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Arjun Balkrishna Sonavane Vs. The State of Maharashtra - Court Judgment

LegalCrystal Citation
CourtMumbai High Court
Decided On
Case NumberCriminal Writ Petition No. 253 of 2016
Judge
AppellantArjun Balkrishna Sonavane
RespondentThe State of Maharashtra
Excerpt:
.....not even a month order of detention was issued as expeditiously as possible and it cannot be said that there was any delay in issuing the order of detention detaining authority in the grounds of detention has clearly stated that people were afraid of the detenu and were not willing to come forward to give any complaint against the detenu though the detenu has indulged in acts of extortion, most of the victims are not willing to give complaint against the detenu detenu along with his associates entered into the shop of the complainant, abused the complainant and demanded amount and created ruckus in his shop, due to which, the neighbouring businessmen shut their shops due to fear. such an act clearly affects public order. (para 11, 12,17) case referred: hasan khan ibne haider..........(ii) of the amended grounds which is at page 12a of the petition, briefly stated is that the detaining authority has referred to c.r. no. 168 of 2014 wherein the incident occurred on 31.5.2014, hence, the detaining authority has relied on an old and stale incident and there is considerable delay in passing the order of detention. as far as this ground is concerned, the detaining authority has categorically stated in his affidavit that he has not taken c.r. no. 168 of 2014 into consideration while issuing the order of detention. thus, what is stated is that the detaining authority has not relied on the said c.r. for issuing the order of detention. reference is made to c.r. no. 168 of 2014 and other two c.rs. of the year 2014 in paragraph 4 of the grounds of detention just to give.....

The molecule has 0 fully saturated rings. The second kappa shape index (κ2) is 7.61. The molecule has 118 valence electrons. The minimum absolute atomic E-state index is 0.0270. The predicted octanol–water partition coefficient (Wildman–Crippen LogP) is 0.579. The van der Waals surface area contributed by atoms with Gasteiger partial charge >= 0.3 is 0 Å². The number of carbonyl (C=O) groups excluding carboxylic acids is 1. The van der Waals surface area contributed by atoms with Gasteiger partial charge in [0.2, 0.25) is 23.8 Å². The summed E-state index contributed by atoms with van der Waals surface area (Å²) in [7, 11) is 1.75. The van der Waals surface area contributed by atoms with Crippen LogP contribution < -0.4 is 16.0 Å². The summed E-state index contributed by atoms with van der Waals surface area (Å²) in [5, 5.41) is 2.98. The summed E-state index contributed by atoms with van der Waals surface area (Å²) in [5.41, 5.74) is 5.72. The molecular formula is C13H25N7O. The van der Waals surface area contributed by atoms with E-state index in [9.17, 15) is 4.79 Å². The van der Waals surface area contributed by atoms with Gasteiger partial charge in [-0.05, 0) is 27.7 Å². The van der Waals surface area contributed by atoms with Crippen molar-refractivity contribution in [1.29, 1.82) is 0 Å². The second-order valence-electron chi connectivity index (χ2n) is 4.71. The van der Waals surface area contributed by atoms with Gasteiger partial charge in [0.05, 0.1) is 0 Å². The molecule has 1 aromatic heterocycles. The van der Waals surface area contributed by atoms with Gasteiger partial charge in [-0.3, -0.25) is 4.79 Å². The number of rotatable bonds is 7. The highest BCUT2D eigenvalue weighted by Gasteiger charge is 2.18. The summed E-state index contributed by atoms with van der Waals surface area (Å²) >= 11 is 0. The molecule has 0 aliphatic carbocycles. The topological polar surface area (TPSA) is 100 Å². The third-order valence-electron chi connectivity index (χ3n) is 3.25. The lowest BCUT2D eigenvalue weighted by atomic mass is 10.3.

Judgment:

Oral Judgment: (V.K. Tahilramani, J.)

1. Heard the learned counsel for the petitioner and the learned A.P.P. for the State.

2. The petitioner / detenu Arjun Balkrishna Sonavane has preferred this petition questioning the preventive detention order passed against him on 12.10.2015 by the Commissioner of Police, Solapur. The said detention order has been passed in exercise of the powers under Section 3(1) of the Maharashtra Prevention of Dangerous Activities of Slumlords, Bootleggers, Drug Offenders, Dangerous Persons and Video Pirates Act, 1981 (No. LV of 1981) (Amendment- 1996 and 2009) (hereinafter referred to as the "MPDA Act") as the detenu is a dangerous person whose activities are prejudicial to the maintenance of public order. The said order of detention is based on one C.R. i.e. C.R.No. 299 of 2015 of Faujdar Chawdi Police Station, Solapur. The said C.R. is under Section 385 read with Section 34 of IPC. In addition, the detention order is based on one non-cognizable case i.e. N.C. No. 706 of 2015 and two incamera statements of Witness A and Witness B . The order of detention, grounds of detention along with accompanying documents were served on the detenu on 12.10.2015.

3. Though a number of grounds have been raised in the present petition whereby the detention order has been assailed, however, the learned counsel appearing for the petitioner has pressed only four grounds before us which have been raised by way of amendment. They are ground nos. (ii), (v), (vi) and (viii).

4. The first ground i.e. ground (ii) of the amended grounds which is at page 12A of the petition, briefly stated is that the detaining authority has referred to C.R. No. 168 of 2014 wherein the incident occurred on 31.5.2014, hence, the detaining authority has relied on an old and stale incident and there is considerable delay in passing the order of detention. As far as this ground is concerned, the detaining authority has categorically stated in his affidavit that he has not taken C.R. No. 168 of 2014 into consideration while issuing the order of detention. Thus, what is stated is that the detaining authority has not relied on the said C.R. for issuing the order of detention. Reference is made to C.R. No. 168 of 2014 and other two C.Rs. of the year 2014 in paragraph 4 of the grounds of detention just to give brief history of the petitioner. In fact, if the grounds of detention are perused in paragraph 1 itself, the detaining authority has clearly stated as under: